Still others said that being at the site stirred up powerful emotions.
Sal Lucchese, 45, of, lost his brother in law Michael Bane, 33, who worked for Marsh & McLennan.
"It's up and down. It's like a roller coaster," he said. "There are points where it's back to normal, but then Sept. 11 comes around again, and it stirs up a lot of emotion. Especially 10 years. People went on with their lives, but it comes back."
While many of those who'd come from far and wide to be at Ground Zero for the anniversary talked about the 10th anniversary as the time to move on, Janet Mcgee told a very different story.
"When you meet a soul mate, it's just hard to replace," said Mcgee, who still lives in the same Long Island home she shared with her husband, Charles, who was killed on 9/11 at the age of 51.
Charles was a chief building engineer at the World Trade Center and had stayed behind "to help people out," she said.
Asked if there was any sense of closure on the ten year anniversary, she shook her head.
"That doesn't exist," she said. "There's no such thing as closure. There can't be." Still, she said, the tenth anniversary felt different than the ones before. "I don't know what. It's a different emotion about it."
Emelda Williams, 79, lost her son, Glennroy Neblett in the attack at the age of 42. Williams, who lives in Trinidad, has come to the ceremony each and every year since then to commemorate his life.
"This year was different. Now he has a home," she said of the memorial, which she praised.
Still, she said, the pain never eases.
"It feels the same. I miss him all the time," she said.
New Jersey's Tommi Aberle, 66, who lost her nephew, Robert Scandole, on 9/11 at the age of 36, praised the memorial for finally giving her nephew a place to rest.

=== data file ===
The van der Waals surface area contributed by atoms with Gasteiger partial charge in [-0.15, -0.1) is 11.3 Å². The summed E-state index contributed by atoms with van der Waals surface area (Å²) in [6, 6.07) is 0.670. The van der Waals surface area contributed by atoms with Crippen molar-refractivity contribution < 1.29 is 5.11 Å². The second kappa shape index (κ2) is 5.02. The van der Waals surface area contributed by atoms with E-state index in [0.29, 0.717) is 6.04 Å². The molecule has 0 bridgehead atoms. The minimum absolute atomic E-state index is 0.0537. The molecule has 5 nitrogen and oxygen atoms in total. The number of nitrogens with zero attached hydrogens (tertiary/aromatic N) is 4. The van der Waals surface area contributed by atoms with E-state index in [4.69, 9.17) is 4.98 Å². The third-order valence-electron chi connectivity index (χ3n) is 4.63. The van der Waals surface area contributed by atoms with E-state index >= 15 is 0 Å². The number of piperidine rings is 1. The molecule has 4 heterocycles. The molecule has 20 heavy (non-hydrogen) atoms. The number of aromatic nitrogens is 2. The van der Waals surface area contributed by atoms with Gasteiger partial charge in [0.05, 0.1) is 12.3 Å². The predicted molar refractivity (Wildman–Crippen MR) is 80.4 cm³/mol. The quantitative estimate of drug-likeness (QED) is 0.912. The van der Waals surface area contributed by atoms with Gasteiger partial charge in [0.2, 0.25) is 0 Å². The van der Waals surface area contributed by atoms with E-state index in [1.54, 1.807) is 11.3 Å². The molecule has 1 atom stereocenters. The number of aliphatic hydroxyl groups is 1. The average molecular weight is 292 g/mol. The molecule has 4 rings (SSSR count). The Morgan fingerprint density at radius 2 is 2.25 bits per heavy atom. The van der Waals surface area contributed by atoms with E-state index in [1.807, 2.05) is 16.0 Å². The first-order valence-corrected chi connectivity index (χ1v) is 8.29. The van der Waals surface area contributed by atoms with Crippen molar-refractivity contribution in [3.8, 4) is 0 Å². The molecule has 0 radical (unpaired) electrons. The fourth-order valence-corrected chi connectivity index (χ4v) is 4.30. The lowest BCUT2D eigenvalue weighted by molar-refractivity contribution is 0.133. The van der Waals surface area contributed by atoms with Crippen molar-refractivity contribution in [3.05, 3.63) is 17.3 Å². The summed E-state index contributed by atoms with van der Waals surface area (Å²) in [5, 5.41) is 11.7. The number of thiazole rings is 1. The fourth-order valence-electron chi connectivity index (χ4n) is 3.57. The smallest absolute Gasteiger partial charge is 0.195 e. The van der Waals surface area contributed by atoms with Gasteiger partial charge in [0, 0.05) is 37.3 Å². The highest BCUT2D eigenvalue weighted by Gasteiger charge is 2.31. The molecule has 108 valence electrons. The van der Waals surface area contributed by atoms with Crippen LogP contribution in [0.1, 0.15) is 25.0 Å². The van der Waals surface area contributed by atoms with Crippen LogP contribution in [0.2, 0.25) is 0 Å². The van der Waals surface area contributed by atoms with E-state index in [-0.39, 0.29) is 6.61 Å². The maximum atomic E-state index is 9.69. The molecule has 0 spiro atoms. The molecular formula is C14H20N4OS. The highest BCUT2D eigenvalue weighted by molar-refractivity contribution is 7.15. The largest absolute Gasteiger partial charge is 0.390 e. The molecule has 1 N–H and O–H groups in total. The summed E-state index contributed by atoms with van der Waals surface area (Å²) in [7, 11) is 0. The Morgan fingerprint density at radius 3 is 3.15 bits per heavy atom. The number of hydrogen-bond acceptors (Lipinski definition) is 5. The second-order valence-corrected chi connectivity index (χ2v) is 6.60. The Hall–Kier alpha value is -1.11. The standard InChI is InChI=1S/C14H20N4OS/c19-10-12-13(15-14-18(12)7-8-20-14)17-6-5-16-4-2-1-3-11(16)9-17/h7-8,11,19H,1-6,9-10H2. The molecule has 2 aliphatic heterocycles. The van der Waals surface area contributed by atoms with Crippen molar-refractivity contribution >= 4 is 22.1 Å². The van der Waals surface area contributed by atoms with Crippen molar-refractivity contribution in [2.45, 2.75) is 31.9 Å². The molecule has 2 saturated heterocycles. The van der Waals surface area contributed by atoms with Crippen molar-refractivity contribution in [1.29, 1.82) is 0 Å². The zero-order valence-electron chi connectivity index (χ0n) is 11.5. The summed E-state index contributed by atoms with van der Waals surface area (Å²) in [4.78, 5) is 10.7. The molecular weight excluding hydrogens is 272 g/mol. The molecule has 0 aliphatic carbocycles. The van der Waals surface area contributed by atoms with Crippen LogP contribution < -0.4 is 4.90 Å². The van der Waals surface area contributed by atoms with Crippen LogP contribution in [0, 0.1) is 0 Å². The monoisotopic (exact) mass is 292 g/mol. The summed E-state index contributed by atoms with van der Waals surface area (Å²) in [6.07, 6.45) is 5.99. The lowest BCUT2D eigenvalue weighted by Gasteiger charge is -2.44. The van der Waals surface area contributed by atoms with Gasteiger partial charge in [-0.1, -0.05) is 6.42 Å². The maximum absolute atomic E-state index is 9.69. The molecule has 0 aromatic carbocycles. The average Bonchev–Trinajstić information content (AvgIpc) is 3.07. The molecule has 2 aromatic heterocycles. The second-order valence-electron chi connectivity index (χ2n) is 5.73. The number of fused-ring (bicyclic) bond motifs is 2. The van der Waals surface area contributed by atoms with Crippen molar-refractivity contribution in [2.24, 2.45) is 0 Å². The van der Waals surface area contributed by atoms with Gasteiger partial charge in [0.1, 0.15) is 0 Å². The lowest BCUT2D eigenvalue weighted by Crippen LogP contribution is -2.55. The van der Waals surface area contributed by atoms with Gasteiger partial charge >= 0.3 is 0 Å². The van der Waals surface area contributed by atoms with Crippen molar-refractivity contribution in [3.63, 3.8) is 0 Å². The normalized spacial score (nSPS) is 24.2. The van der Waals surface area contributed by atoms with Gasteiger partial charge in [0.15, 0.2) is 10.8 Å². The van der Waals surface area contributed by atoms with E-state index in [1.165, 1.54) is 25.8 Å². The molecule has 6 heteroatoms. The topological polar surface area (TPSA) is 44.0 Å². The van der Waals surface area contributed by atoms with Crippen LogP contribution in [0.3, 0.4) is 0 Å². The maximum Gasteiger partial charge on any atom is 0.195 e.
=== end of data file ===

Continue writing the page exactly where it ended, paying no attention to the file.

"I just think now he can rest in peace because there's a place for them," she said.
Firefighters and first responders from around the world jammed into the area around the World Trade Center site to pay tribute to their fallen brothers.
James Brady, 50, a firefighter, and his wife Theresa, 33, used to live in New Jersey but have since moved to Virginia. James was a paramedic in New Jersey when the towers hit. He arrived just after the towers fell.
"It was like a nuclear winter. There was an enormous silence and devastating destruction. People just walked around. No one even spoke," he said.
He spent a week working on the pile and has returned to the site every year since.
"It changed everything," he said. "It gave you a sense of just how fragile life is and how quickly it can be over."
So many family members showed up for the 10th anniversary ceremony, in fact, that some had to watch from an overflow area with obstructed views.
"If you came any time after 8:15 (a.m.), there was no room," said Adrienne Quinones, 57, from Queens, who came to support her good friend, Judith McNeil, whose police officer brother was killed on 9/11.
"There wasn't enough. It's just too many."
The city said that no family members were turned away from the site.
First responders, though, were forced to watch the ceremonies on screens in Zuccotti Park, near the Trade Center site.
"I don't take it personally," said Ron Salguera, 44, who was working as a paramedic in Battalion 22 on 9/11. "You got used to stepping around rubble and politics."
With pool reports.